“There are times … where I wonder if I made a mistake staying home. If, maybe, I should be working in a firm instead of eating popcorn with boys, beagles, and dinosaurs.”

But then she is reminded of the value of the time with her sons.

She agrees with an article she read recently that said there is no such thing as balance, only choices.

“I think that’s a fair assessment of life,” she told The Catholic Weekly.

“Balance results when everything is in equal and correct proportions, when everything is perfect.

“Going back to my ‘humans are fallible’ argument, finding balance sounds a lot like finding the land of ice cream while riding a golden Pegasus. It sounds lovely; it’s likely impossible.

“The cultural change we need is basic. We have to realise we can’t have it all, and that a lot of our needs are really wants. We have to prioritise our lives and make choices that align with those priorities.

“Then, we have to accept that our priorities may not match those of our neighbour.

“It’s okay to be different. It’s okay for a woman to work outside the home and love her job. What benefit does a stay-at-home parent bring to a family if that parent is miserable and can’t engage?

“I admit this is one of my biggest personal challenges, since my 41 years as the eldest child has me somewhat convinced I know it all.”

She is candid about her own fallibility but does censor herself where appropriate.

“My children are getting older, and their story is not always for me to tell,” she says. “I have family members who are private about their personal life, so I respect their wishes and leave them off the blog, even when writing about them would be cathartic for me and possibly someone else.”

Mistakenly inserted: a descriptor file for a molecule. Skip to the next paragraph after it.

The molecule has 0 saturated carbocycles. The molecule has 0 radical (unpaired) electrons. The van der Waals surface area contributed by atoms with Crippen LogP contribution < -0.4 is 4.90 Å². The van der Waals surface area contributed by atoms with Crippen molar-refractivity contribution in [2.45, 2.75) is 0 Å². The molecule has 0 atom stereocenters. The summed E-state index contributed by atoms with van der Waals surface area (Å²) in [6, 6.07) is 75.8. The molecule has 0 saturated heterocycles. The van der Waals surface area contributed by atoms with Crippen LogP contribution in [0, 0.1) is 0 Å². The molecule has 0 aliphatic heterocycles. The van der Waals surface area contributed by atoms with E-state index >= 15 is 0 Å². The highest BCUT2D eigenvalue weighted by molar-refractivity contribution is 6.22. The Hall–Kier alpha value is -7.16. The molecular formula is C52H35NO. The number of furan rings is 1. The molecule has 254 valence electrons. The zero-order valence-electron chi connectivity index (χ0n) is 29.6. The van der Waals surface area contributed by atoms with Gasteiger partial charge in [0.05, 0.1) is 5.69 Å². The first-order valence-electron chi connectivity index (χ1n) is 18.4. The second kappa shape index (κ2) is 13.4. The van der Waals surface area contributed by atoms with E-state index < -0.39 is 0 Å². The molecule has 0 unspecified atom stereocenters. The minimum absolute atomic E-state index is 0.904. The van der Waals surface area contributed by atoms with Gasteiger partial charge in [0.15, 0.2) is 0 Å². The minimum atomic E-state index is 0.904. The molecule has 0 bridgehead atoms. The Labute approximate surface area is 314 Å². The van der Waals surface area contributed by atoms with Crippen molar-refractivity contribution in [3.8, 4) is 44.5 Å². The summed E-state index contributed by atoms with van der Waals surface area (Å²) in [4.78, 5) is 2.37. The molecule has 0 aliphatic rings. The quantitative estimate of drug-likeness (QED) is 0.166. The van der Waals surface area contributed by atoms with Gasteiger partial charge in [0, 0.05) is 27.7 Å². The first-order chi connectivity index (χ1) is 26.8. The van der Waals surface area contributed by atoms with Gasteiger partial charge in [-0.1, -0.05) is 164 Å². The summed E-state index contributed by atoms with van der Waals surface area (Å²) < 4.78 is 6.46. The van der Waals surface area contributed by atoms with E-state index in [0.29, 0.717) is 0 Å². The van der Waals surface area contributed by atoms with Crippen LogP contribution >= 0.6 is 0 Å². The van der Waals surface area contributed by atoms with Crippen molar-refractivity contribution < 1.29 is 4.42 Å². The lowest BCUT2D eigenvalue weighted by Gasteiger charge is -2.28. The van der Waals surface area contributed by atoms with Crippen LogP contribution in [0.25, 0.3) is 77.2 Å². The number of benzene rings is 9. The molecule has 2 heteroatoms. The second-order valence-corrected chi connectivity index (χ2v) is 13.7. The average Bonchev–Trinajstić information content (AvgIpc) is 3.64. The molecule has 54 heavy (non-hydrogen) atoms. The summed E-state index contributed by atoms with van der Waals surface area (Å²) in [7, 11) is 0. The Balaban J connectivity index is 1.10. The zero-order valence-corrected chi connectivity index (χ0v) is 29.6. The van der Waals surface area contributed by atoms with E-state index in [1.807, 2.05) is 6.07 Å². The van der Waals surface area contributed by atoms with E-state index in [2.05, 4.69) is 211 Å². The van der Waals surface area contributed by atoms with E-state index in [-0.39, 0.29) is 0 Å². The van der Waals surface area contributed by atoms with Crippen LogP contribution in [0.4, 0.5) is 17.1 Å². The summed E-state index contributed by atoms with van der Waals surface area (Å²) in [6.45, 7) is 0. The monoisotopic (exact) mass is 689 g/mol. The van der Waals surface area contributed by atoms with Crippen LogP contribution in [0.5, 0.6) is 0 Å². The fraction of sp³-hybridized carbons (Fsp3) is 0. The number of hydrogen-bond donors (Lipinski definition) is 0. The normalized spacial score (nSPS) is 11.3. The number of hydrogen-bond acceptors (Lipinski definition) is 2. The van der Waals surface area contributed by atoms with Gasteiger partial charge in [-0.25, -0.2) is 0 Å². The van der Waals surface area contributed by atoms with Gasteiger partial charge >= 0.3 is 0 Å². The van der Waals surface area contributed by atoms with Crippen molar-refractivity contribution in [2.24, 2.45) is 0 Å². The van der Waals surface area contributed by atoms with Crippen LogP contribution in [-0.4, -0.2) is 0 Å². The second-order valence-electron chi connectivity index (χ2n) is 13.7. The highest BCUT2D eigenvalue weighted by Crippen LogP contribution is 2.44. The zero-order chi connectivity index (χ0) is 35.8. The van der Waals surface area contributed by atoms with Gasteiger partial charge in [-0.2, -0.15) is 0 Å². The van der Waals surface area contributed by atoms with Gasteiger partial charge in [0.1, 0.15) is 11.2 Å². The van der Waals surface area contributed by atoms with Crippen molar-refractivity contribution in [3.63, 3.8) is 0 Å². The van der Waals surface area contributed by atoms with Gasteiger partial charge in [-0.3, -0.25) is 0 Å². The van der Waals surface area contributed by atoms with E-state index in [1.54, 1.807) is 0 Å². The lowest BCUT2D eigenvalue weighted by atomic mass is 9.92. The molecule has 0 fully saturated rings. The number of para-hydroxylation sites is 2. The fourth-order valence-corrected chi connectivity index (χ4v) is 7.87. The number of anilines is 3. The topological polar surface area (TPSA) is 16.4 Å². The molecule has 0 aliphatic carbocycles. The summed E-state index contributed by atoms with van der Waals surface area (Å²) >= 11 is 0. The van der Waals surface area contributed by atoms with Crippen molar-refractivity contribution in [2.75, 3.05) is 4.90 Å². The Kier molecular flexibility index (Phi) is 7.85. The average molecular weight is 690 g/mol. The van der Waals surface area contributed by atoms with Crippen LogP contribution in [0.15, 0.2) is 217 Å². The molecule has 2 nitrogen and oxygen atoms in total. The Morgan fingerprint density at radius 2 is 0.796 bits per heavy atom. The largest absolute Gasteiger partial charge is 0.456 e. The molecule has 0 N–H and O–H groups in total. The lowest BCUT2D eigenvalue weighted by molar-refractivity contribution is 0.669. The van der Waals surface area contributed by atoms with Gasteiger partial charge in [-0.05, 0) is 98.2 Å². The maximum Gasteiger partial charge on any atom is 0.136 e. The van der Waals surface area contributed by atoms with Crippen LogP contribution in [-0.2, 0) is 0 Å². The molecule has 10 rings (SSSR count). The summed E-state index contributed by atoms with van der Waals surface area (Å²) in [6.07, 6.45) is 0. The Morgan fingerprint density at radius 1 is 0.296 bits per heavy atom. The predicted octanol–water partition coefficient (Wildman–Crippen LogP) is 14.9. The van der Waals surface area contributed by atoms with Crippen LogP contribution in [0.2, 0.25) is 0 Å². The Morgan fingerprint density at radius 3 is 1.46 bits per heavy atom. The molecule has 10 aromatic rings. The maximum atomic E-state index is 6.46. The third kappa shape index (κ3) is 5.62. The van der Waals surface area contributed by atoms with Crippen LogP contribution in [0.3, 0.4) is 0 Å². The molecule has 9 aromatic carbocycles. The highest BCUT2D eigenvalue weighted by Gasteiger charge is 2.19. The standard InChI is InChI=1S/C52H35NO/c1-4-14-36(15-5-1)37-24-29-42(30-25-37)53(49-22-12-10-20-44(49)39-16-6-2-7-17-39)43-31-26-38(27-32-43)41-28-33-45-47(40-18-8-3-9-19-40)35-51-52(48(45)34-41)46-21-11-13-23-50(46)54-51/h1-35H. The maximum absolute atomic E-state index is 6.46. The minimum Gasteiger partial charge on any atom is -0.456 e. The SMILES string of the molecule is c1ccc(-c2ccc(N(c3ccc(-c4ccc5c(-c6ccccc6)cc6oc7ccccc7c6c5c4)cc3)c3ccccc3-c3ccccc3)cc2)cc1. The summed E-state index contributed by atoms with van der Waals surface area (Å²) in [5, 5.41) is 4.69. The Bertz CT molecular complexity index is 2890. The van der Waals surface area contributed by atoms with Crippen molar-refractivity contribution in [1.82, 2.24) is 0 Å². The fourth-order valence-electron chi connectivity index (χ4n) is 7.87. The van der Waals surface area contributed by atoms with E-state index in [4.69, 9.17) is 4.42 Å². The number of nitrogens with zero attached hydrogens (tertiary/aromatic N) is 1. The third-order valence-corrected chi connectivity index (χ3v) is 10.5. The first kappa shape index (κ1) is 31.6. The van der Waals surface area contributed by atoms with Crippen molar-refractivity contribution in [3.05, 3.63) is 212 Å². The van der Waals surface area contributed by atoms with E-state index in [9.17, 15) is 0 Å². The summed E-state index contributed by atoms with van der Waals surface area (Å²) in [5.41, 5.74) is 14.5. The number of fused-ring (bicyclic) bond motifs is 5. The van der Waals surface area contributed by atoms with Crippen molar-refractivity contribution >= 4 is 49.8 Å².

While traffic to her blog has levelled off recently, Jules is pragmatic about the number of online distractions vying for readers’ attention.

“There is a lot of noise to tune out – Facebook, Instagram, Twitter, Vine, Snapchat – for a blog to keep growing these days, and I’m not comfortable doing a lot of what is needed for me to be louder than the rest.

“I’m not interested in contributing more noise.”

Unable to shake the mindset of a lawyer with required billable hours, Jules pushes herself with goals, walking every day for a year or eating all meals at home for 30 days.

Much of her journey towards a simpler, more intentional home and life has been guided by the William Morris quote: ‘Have nothing in your houses that you do not know to be useful, or believe to be beautiful.’

“I used to think the kid with the most toys won, but I’ve found my happiness is inversely related to the number of possessions I have in my home,” Jules says.

But her house is “far from Spartan”.

“You won’t find an expanse of white with a single orchid artfully placed on a Zen-like coffee table.

“Just last night I almost broke my ankle stepping on a pile of Minecraft Lego and I have no idea where my youngest son put my favourite pink stapler. It’s been missing for months!

“We live in our home, and it shows.”